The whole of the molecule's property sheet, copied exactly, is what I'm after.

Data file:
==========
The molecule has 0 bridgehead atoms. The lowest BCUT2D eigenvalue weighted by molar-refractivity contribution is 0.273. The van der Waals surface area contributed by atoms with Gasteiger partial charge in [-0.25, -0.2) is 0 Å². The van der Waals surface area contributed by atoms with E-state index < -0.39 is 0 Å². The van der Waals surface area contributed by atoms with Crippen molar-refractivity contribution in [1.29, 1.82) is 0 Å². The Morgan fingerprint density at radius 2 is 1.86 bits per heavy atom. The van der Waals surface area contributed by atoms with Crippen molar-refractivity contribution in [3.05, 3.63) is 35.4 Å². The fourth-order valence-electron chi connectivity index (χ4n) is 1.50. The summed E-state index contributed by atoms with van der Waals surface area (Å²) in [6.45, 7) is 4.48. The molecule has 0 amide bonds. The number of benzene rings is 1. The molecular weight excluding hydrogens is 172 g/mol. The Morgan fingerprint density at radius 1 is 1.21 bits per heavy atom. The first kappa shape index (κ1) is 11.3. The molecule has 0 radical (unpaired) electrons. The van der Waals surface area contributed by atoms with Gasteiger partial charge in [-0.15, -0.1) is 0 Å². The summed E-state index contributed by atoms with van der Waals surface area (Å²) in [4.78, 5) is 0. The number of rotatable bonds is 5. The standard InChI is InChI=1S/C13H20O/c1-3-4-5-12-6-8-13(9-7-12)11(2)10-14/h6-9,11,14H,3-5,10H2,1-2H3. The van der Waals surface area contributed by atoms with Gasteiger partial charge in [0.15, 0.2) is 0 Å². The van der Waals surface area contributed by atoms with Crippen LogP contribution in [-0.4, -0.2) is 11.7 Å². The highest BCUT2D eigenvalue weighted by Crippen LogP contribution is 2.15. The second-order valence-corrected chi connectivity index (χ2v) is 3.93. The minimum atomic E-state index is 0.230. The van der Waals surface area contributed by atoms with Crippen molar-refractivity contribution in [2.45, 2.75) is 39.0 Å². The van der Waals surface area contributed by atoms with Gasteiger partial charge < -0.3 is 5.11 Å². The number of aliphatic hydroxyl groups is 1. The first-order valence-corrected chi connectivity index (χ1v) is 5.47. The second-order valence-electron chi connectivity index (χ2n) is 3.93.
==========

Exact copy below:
The molecule has 0 bridgehead atoms. The lowest BCUT2D eigenvalue weighted by molar-refractivity contribution is 0.273. The van der Waals surface area contributed by atoms with Gasteiger partial charge in [-0.25, -0.2) is 0 Å². The van der Waals surface area contributed by atoms with E-state index < -0.39 is 0 Å². The van der Waals surface area contributed by atoms with Crippen molar-refractivity contribution in [1.29, 1.82) is 0 Å². The Morgan fingerprint density at radius 2 is 1.86 bits per heavy atom. The van der Waals surface area contributed by atoms with Crippen molar-refractivity contribution in [3.05, 3.63) is 35.4 Å². The fourth-order valence-electron chi connectivity index (χ4n) is 1.50. The summed E-state index contributed by atoms with van der Waals surface area (Å²) in [6.45, 7) is 4.48. The molecule has 0 amide bonds. The number of benzene rings is 1. The molecular weight excluding hydrogens is 172 g/mol. The Morgan fingerprint density at radius 1 is 1.21 bits per heavy atom. The first kappa shape index (κ1) is 11.3. The molecule has 0 radical (unpaired) electrons. The van der Waals surface area contributed by atoms with Gasteiger partial charge in [-0.15, -0.1) is 0 Å². The summed E-state index contributed by atoms with van der Waals surface area (Å²) in [4.78, 5) is 0. The number of rotatable bonds is 5. The standard InChI is InChI=1S/C13H20O/c1-3-4-5-12-6-8-13(9-7-12)11(2)10-14/h6-9,11,14H,3-5,10H2,1-2H3. The van der Waals surface area contributed by atoms with Gasteiger partial charge in [0.15, 0.2) is 0 Å². The van der Waals surface area contributed by atoms with Crippen LogP contribution in [-0.4, -0.2) is 11.7 Å². The highest BCUT2D eigenvalue weighted by Crippen LogP contribution is 2.15. The second-order valence-corrected chi connectivity index (χ2v) is 3.93. The minimum atomic E-state index is 0.230. The van der Waals surface area contributed by atoms with Crippen molar-refractivity contribution in [2.45, 2.75) is 39.0 Å². The van der Waals surface area contributed by atoms with Gasteiger partial charge < -0.3 is 5.11 Å². The number of aliphatic hydroxyl groups is 1. The first-order valence-corrected chi connectivity index (χ1v) is 5.47. The second-order valence-electron chi connectivity index (χ2n) is 3.93.